GB75UW was a special event station celebrating the 75th anniversary of the Cambridge University Wireless Society’s callsign, G6UW. Between 1 December 2007 and 28 December 2007, a total of 1,700 QSOs were made. If you need to QSL, please bear in mind that all QSOs will automatically receive a QSL card. For direct QSLs, please route to G7VJR (see

The Cambridge University Wireless Society was founded in 1920 and its original members included Professor Sir Ernest Rutherford (now known for his work on nuclear physics but originally a radio researcher) and Professor EV Appleton (known for his discovery of ionospheric layers, made while he was a CUWS member). Other members have included Dr J.A. Ratcliffe (ionospheric researcher), Professor Sir Maurice Wilkes G5VF (ionospheric researcher and builder of EDSAC, the first practical stored program computer), Dr JB Gunn (inventor of the Gunn Diode), and Professor Sir Martin Ryle G3CY (Astronomer Royal and inventor of aperture synthesis radio astronomy techniques). Professors Rutherford, Appleton and Ryle are all Nobel Prize winners.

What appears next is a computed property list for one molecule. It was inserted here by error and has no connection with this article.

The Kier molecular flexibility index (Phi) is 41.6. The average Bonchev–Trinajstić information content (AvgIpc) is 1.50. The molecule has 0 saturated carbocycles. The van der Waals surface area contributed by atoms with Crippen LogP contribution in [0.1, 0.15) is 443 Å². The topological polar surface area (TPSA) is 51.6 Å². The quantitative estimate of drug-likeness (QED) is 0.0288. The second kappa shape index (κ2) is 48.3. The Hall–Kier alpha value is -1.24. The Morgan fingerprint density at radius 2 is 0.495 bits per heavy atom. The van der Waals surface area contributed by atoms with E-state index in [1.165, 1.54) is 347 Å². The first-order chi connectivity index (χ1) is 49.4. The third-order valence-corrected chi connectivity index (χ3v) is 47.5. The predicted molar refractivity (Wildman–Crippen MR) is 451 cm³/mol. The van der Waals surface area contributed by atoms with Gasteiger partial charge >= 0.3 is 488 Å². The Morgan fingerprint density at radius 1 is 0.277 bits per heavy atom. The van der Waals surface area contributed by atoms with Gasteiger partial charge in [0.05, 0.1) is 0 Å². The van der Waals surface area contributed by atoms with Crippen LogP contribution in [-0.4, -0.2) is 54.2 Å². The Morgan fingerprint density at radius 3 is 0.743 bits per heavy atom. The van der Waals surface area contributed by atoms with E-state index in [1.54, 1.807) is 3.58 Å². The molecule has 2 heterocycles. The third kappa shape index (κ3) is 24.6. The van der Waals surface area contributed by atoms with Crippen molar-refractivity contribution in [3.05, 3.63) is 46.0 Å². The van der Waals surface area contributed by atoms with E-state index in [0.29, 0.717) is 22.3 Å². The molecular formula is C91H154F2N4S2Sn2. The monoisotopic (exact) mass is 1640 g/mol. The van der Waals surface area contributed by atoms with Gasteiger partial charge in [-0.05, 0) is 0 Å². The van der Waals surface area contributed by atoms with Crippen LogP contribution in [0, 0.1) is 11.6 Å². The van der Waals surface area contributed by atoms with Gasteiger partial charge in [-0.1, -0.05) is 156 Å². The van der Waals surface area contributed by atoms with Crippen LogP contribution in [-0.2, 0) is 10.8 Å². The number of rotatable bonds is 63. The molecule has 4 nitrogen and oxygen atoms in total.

CUWS members made substantial contributions to the development of radar and other key technologies during World War 2 and have since played many leading roles in British industry and academia. Cross fertilisation of ideas in the British scientific establishment is evidenced by Professor Ryle’s citing of Professor Wilkes’s contribution to the use of computing in radio-astronomy in Cambridge.

CUWS is one of the last university amateur radio clubs active on a regular basis in the United Kingdom, and is a source of practical training for the RCF/Ofcom radio exams for university members and the public, as well as an active HF DX and contest club.

Les Minquiers (GH): 2007


Cambridge University Wireless Society (CUWS) regularly undertakes short IOTA or SOTA expeditions, and, normally once per year, operates from somewhere in northern Europe. Recent activities have included Iceland (2005), The Faroes (2006) and Svalbard (2007).

2007 is our 75th year on the air, and has been particularly busy, with IOTA trips to St Kilda, and most recently to Les Minquiers (The Minkies) in the Channel Islands, near Jersey.

Location and History

The Minkies (EU-99) are a large collection of rocks approximately 10 miles south of Jersey (QRA IN88xx); they are part of a reef, which can be seen on clear days at low tide from the southern coast of Jersey. However, Jersey has some of the largest tidal ranges in the world, and only a few of the rocks are permanently above the sea line.